Here in northwest Indiana we are a few months away from the annual onslaught of garlic mustard, and in the past I've just pulled up this invasive plants from the roots and thrown it on the ground. This year I'm planning on being a bit more resourceful and actually eating it. However, there's way too much to be eaten raw so I was wondering if anyone has experience dehydrating it and using it as a spice like oregano or basil? If so, does it retain its flavor after being dried, and are there any tips/tricks for making it as good of a spice as possible?
I hear you about the overwhelming abundance of garlic mustard. I have been trying to figure out how to make use of it as well. Haven't tried drying it, that's a great idea and I shall have to try it! Looking forward to hearing if other folks have had success with that.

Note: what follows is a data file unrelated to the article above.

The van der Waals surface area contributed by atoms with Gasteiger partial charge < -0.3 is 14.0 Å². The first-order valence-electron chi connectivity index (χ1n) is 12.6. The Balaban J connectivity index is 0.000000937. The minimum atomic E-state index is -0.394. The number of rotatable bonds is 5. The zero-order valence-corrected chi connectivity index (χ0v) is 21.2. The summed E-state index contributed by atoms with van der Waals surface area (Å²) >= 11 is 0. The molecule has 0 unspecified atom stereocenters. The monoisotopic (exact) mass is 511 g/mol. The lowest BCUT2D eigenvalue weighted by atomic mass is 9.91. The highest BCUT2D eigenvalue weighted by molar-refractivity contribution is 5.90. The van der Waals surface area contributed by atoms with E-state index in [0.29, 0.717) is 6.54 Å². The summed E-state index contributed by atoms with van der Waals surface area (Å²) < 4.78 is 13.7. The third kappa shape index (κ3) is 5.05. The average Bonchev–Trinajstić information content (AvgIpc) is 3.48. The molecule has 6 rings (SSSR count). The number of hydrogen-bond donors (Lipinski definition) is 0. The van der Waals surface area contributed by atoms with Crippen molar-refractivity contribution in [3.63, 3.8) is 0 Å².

A friend of mine made a pesto out of it once that was quite tasty, not sure if there were other herbs or greens in the mix. It's such a strong flavor. Almost acrid to my palate, but I bet there are ways to work with it. I tried pickling it, but it went off. Not quite sure why. Seems worth revisiting, as I've had some delicious pickled mustard greens before.
"The garden teaches us there is something we are all capable of doing. Only with something so small that can be in everyone's hand can we challenge the empire."
So I spotted the first garlic mustard of the year, and was eager to try dehydrating it. While the end result wasn't bad, it also wasn't good. The dried garlic mustard leaves were essentially flavorless and acted more like a garnish than a spice.
For the next round, the plan is to try dehydrating some garlic mustard roots.